What percentage of refractive surgery candidates do you decline?

The more diagnostic technology we have at our disposal, the better we are able to predict exactly who shouldn't get refractive surgery.

Joel Hunter, MD
Joel Hunter, MD
Refractive Surgeon, Hunter Vision Updated 10/31/18 11:07 AM

If you’re in search of short answer to a nuanced question like this, I’ll just say it right here at the beginning. Depending on the day, we tell between 15% and 30% of the patients coming in for a consult that they’re not a candidate for refractive surgery at this time. With that out of the way, feel free to read on for a little more detail that answers this question more fully. I’ve got a little anxiety about having the short answer right there at the beginning. It’s going to take me about an hour to write the rest of this and it’s possible no one will read it now that I gave away the farm at the start. So for the few who stayed, the details below are for you. You’re the reason I didn’t just put lorem ipsum filler from here on out.

Better Diagnostic Technology

The scale and scope of technology in refractive surgery is a two-sided coin. On one side, the more diagnostic technology we have at our disposal, the better we are able to predict exactly who shouldn’t get refractive surgery. When LASIK first became popular in the late 1990s, the level of diagnostics was as inferior to our current day standards as cell phones or computers were. Now we can see orders of magnitude more detail. Plus, we have the body of knowledge gained from millions of post-operative results. It means there are people who got LASIK in 1999 who would not be candidates if they were tested by today’s standards. Thankfully, the vast majority of them did well. That’s because being a non-candidate doesn’t mean you’re guaranteed a bad result, it means you don’t have a high enough guarantee of a good result. If the odds are 1% that you’ll do poorly with LASIK, you’re not a candidate. And we have the diagnostic technology today to reveal that with a ridiculously high degree of sensitivity.

Improved Procedural Technology

But there’s another side to the coin. Along with improvements in the diagnostic technology, there have been wonderful, science-fiction level improvements in the procedural technology as well. That means that there are patients who, by today’s diagnostic standards, wouldn’t be candidates for LASIK using lasers from 15 years ago, but are great candidates today. Almost daily, I get to tell someone, “You did yourself a favor by waiting.” The technology in lasers has matured to the point where people who are good candidates today shouldn’t have to wonder if something better is coming along. And because the technology in diagnostics has matured along with it, the people for whom something better is coming in the future can know it will mean they’re not a candidate at all for now.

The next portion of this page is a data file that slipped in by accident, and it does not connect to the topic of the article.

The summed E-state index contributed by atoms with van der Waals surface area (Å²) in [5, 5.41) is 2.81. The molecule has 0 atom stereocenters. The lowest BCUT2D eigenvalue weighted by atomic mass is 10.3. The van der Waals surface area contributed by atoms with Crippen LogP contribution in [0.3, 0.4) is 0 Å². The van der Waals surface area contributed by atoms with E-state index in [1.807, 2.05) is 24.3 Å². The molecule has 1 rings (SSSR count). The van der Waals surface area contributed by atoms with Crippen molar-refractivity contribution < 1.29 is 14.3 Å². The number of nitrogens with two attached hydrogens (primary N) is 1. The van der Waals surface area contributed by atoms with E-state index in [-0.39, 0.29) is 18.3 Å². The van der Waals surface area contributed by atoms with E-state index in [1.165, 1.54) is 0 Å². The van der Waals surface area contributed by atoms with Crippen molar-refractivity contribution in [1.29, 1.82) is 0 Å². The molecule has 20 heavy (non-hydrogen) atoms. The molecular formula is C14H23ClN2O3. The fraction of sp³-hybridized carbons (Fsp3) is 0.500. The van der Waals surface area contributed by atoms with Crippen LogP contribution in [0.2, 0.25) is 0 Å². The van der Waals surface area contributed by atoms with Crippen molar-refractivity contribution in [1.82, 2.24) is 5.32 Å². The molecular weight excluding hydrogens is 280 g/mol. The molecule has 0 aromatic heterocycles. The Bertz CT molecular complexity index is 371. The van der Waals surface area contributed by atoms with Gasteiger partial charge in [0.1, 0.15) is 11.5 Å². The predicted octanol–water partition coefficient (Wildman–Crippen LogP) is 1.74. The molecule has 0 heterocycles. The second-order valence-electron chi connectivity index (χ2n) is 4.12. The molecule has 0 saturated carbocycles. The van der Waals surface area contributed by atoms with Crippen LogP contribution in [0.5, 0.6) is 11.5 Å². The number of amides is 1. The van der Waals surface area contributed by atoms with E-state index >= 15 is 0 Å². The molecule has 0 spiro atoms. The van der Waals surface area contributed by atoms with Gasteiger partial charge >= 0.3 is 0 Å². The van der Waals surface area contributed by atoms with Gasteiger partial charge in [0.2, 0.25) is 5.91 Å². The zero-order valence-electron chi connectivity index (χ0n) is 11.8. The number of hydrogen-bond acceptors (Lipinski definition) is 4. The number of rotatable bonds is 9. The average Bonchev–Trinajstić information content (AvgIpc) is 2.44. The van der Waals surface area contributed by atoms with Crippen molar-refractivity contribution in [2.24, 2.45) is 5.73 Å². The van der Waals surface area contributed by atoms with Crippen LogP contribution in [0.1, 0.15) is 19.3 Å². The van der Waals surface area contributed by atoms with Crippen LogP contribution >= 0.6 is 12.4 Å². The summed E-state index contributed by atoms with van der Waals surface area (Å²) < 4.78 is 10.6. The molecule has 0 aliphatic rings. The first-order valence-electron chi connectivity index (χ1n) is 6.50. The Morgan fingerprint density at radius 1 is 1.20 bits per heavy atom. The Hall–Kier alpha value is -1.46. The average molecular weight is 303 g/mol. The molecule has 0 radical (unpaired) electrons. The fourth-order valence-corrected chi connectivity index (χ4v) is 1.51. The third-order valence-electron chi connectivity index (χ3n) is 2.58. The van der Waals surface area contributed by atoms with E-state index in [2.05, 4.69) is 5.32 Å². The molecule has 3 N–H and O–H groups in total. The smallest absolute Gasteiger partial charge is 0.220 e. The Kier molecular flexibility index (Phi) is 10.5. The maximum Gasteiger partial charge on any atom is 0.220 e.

Intra-ocular Lenses

The one other facet to the improvement in refractive surgery technology is the ability to use intra-ocular lenses to electively and proactively fix distance and near vision. The candidacy rate would be much, much lower without this option. Refractive lens exchange is an accurate and permanent way to get out of glasses for a lot of people who were told at one point that there is something better coming in the future. Their future is here now.

The technology we have today makes it harder to be a good candidate for refractive surgery by the standards of yesterday’s treatment options. Luckily, that same technological improvement means a lot of people are candidates for refractive surgery even with the significantly more exacting standards we get to use now. If you made it all the way to the end of this blog, even after I gave the answer at the beginning, I hope you’re a candidate most of all, because you’re a wonderful person and I am grateful for you.

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